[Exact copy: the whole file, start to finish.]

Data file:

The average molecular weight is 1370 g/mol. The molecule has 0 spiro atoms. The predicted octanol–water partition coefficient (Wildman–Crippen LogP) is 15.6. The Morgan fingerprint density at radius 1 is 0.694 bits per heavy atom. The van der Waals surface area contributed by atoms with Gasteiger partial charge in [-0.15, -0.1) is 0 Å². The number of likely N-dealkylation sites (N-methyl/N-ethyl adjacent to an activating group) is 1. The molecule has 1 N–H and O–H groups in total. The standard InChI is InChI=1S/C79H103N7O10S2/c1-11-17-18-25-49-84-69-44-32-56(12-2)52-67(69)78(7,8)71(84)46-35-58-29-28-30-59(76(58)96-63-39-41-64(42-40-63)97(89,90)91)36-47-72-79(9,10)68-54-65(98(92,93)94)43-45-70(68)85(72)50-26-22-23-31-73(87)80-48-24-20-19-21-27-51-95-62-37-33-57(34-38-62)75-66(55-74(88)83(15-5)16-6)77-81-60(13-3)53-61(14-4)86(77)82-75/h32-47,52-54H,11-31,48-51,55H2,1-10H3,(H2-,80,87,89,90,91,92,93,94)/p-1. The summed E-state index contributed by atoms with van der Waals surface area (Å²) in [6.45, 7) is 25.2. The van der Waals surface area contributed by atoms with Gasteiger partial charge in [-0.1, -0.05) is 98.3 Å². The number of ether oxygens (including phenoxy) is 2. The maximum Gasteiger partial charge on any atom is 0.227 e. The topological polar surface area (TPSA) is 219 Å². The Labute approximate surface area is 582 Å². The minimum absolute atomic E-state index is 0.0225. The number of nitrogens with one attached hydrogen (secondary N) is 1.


The average molecular weight is 1370 g/mol. The molecule has 0 spiro atoms. The predicted octanol–water partition coefficient (Wildman–Crippen LogP) is 15.6. The Morgan fingerprint density at radius 1 is 0.694 bits per heavy atom. The van der Waals surface area contributed by atoms with Gasteiger partial charge in [-0.15, -0.1) is 0 Å². The number of likely N-dealkylation sites (N-methyl/N-ethyl adjacent to an activating group) is 1. The molecule has 1 N–H and O–H groups in total. The standard InChI is InChI=1S/C79H103N7O10S2/c1-11-17-18-25-49-84-69-44-32-56(12-2)52-67(69)78(7,8)71(84)46-35-58-29-28-30-59(76(58)96-63-39-41-64(42-40-63)97(89,90)91)36-47-72-79(9,10)68-54-65(98(92,93)94)43-45-70(68)85(72)50-26-22-23-31-73(87)80-48-24-20-19-21-27-51-95-62-37-33-57(34-38-62)75-66(55-74(88)83(15-5)16-6)77-81-60(13-3)53-61(14-4)86(77)82-75/h32-47,52-54H,11-31,48-51,55H2,1-10H3,(H2-,80,87,89,90,91,92,93,94)/p-1. The summed E-state index contributed by atoms with van der Waals surface area (Å²) in [6.45, 7) is 25.2. The van der Waals surface area contributed by atoms with Gasteiger partial charge in [-0.1, -0.05) is 98.3 Å². The number of ether oxygens (including phenoxy) is 2. The maximum Gasteiger partial charge on any atom is 0.227 e. The topological polar surface area (TPSA) is 219 Å². The Labute approximate surface area is 582 Å². The minimum absolute atomic E-state index is 0.0225. The number of nitrogens with one attached hydrogen (secondary N) is 1.